I'm mostly writing this for students who need this information to turn in master-quality videos at the end of the semester, but maybe it'll be useful to others.
Ideally, you want to be working in a visually lossless codec all through your editing process. It'll take up more drive space, sure, but it'll perform so much better and you won't have to worry about double-compressing or stuff like that.
The big two at the time of this writing are Apple's ProRes and Avid's DNxHD. Both are good. They need to be installed on the system you're using to be able to use the codecs.
DNxHD is cross-platform, you can download it for free from Avid here, it's one of the many codecs included in the package.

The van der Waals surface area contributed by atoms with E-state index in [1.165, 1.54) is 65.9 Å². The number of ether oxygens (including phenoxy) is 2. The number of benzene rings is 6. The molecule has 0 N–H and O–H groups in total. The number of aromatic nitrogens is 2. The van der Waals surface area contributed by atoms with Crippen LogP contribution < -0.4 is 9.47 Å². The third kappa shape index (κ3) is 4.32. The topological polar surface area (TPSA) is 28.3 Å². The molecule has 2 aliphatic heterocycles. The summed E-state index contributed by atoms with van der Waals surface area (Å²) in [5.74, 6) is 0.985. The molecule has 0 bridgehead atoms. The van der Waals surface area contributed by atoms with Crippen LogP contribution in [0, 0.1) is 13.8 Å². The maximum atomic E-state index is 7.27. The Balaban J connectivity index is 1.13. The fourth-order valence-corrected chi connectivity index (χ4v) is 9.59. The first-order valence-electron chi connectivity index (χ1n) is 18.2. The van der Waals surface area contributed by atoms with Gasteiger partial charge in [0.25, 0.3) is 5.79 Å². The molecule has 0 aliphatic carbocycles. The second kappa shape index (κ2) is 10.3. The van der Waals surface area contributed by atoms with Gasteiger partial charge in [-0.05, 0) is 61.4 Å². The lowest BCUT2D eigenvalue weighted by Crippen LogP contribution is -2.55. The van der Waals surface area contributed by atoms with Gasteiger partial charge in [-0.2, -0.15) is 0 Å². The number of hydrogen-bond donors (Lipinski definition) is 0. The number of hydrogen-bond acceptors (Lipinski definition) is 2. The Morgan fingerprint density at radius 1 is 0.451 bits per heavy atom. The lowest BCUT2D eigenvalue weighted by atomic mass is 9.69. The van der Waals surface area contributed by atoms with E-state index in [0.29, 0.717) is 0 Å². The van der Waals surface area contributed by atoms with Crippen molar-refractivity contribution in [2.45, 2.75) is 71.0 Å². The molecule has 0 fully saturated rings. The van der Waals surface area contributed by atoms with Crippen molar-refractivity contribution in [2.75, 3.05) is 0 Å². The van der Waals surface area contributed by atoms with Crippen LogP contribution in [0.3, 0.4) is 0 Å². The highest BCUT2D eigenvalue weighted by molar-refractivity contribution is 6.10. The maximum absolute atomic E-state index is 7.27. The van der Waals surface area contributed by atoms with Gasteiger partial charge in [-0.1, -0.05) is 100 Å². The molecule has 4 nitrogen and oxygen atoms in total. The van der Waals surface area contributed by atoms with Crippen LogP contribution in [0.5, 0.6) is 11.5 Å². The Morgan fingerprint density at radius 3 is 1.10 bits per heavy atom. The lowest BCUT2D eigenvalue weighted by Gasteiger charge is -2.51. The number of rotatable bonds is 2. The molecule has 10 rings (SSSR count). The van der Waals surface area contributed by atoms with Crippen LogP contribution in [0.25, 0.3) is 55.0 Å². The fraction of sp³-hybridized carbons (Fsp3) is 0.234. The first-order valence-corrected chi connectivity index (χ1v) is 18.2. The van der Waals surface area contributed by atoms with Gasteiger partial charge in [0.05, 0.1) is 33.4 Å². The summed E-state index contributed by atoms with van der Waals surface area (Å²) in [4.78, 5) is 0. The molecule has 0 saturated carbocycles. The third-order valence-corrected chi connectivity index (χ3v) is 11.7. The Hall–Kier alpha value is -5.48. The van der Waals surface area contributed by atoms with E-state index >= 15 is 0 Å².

ProRes is a bit better, but you can't encode with it on Windows. You can download it free from Apple here. However, if you don't have Final Cut Pro, Compressor, or Motion installed, it won't let you install it directly. To install ProRes codecs without those applications, you'll need to remove the codecs from the installer using a free application called unpkg.
When you unpackage the codecs, you'll need to move them by hand into the appropriate places on your hard drive. Luckily, they are mapped out for you. The folders you just unpackaged are in the directory structure /Library/Quicktime/ and /Library/Video/Professional Video Workflow Plug-Ins. All you need to do is move them into those folders at the root of your own hard drive, creating them if you don't already have them. Remember, you're putting them in the Library folder at the root of your drive, not the Library folder in your user directory. Obviously, you'll need administrator access to the machine.